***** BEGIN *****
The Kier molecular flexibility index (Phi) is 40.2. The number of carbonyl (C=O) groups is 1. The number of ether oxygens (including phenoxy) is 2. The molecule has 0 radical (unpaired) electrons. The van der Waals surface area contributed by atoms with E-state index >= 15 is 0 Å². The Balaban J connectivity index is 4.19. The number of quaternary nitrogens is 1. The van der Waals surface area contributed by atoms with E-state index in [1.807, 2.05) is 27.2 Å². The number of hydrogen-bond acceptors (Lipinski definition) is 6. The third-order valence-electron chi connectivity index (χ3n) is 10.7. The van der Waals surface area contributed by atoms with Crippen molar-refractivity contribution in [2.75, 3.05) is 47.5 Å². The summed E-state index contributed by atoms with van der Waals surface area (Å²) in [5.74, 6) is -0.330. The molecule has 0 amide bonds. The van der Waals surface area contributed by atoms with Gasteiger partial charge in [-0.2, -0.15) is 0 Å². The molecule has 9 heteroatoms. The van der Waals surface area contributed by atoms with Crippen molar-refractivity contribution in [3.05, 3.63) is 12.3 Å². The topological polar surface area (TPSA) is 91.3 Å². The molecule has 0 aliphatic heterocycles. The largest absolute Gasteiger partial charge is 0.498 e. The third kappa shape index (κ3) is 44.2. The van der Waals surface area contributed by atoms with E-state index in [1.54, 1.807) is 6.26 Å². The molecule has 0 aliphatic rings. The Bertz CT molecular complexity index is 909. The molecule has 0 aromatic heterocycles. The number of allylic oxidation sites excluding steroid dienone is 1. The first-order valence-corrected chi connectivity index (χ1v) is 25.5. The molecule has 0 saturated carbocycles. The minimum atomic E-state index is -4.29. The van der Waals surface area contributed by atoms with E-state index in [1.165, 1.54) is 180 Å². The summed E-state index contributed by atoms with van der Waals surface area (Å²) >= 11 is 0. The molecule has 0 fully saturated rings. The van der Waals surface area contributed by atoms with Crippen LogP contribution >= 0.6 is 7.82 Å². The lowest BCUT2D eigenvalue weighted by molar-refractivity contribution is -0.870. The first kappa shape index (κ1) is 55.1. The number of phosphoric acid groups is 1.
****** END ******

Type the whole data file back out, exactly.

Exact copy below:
The Kier molecular flexibility index (Phi) is 40.2. The number of carbonyl (C=O) groups is 1. The number of ether oxygens (including phenoxy) is 2. The molecule has 0 radical (unpaired) electrons. The van der Waals surface area contributed by atoms with E-state index >= 15 is 0 Å². The Balaban J connectivity index is 4.19. The number of quaternary nitrogens is 1. The van der Waals surface area contributed by atoms with E-state index in [1.807, 2.05) is 27.2 Å². The number of hydrogen-bond acceptors (Lipinski definition) is 6. The third-order valence-electron chi connectivity index (χ3n) is 10.7. The van der Waals surface area contributed by atoms with Crippen molar-refractivity contribution in [2.75, 3.05) is 47.5 Å². The summed E-state index contributed by atoms with van der Waals surface area (Å²) in [5.74, 6) is -0.330. The molecule has 0 amide bonds. The van der Waals surface area contributed by atoms with Gasteiger partial charge in [-0.2, -0.15) is 0 Å². The molecule has 9 heteroatoms. The van der Waals surface area contributed by atoms with Crippen molar-refractivity contribution in [3.05, 3.63) is 12.3 Å². The topological polar surface area (TPSA) is 91.3 Å². The molecule has 0 aliphatic heterocycles. The largest absolute Gasteiger partial charge is 0.498 e. The third kappa shape index (κ3) is 44.2. The van der Waals surface area contributed by atoms with E-state index in [1.54, 1.807) is 6.26 Å². The molecule has 0 aliphatic rings. The Bertz CT molecular complexity index is 909. The molecule has 0 aromatic heterocycles. The number of allylic oxidation sites excluding steroid dienone is 1. The first-order valence-corrected chi connectivity index (χ1v) is 25.5. The molecule has 0 saturated carbocycles. The minimum atomic E-state index is -4.29. The van der Waals surface area contributed by atoms with E-state index in [1.165, 1.54) is 180 Å². The summed E-state index contributed by atoms with van der Waals surface area (Å²) >= 11 is 0. The molecule has 0 fully saturated rings. The van der Waals surface area contributed by atoms with Crippen LogP contribution >= 0.6 is 7.82 Å². The lowest BCUT2D eigenvalue weighted by molar-refractivity contribution is -0.870. The first kappa shape index (κ1) is 55.1. The number of phosphoric acid groups is 1.